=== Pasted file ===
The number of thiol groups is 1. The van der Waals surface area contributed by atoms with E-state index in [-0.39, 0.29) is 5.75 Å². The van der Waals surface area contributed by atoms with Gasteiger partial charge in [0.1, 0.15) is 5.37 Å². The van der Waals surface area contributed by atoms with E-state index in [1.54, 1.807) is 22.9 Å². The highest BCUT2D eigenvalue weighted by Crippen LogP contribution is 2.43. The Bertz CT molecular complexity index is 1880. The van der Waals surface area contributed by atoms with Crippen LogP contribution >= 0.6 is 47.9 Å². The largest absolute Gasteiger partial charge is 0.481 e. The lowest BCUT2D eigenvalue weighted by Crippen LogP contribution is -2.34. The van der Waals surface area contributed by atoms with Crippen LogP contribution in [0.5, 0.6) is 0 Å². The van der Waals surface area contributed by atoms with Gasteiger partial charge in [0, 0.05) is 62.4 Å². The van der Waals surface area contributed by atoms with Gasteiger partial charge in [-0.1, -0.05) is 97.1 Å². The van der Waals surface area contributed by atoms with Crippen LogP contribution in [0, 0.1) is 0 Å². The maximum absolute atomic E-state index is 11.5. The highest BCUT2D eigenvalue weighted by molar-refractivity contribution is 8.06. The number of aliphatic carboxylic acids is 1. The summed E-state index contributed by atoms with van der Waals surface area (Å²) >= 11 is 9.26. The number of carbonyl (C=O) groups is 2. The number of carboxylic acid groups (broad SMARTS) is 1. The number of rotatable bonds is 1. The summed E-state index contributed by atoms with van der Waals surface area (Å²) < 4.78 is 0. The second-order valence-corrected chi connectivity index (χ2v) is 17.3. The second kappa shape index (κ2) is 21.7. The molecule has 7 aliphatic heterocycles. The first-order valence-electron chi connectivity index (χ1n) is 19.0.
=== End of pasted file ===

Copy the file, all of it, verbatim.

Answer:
The number of thiol groups is 1. The van der Waals surface area contributed by atoms with E-state index in [-0.39, 0.29) is 5.75 Å². The van der Waals surface area contributed by atoms with Gasteiger partial charge in [0.1, 0.15) is 5.37 Å². The van der Waals surface area contributed by atoms with E-state index in [1.54, 1.807) is 22.9 Å². The highest BCUT2D eigenvalue weighted by Crippen LogP contribution is 2.43. The Bertz CT molecular complexity index is 1880. The van der Waals surface area contributed by atoms with Crippen LogP contribution >= 0.6 is 47.9 Å². The largest absolute Gasteiger partial charge is 0.481 e. The lowest BCUT2D eigenvalue weighted by Crippen LogP contribution is -2.34. The van der Waals surface area contributed by atoms with Crippen LogP contribution in [0.5, 0.6) is 0 Å². The van der Waals surface area contributed by atoms with Gasteiger partial charge in [0, 0.05) is 62.4 Å². The van der Waals surface area contributed by atoms with Gasteiger partial charge in [-0.1, -0.05) is 97.1 Å². The van der Waals surface area contributed by atoms with Crippen LogP contribution in [0, 0.1) is 0 Å². The maximum absolute atomic E-state index is 11.5. The highest BCUT2D eigenvalue weighted by molar-refractivity contribution is 8.06. The number of aliphatic carboxylic acids is 1. The summed E-state index contributed by atoms with van der Waals surface area (Å²) >= 11 is 9.26. The number of carbonyl (C=O) groups is 2. The number of carboxylic acid groups (broad SMARTS) is 1. The number of rotatable bonds is 1. The summed E-state index contributed by atoms with van der Waals surface area (Å²) < 4.78 is 0. The second-order valence-corrected chi connectivity index (χ2v) is 17.3. The second kappa shape index (κ2) is 21.7. The molecule has 7 aliphatic heterocycles. The first-order valence-electron chi connectivity index (χ1n) is 19.0.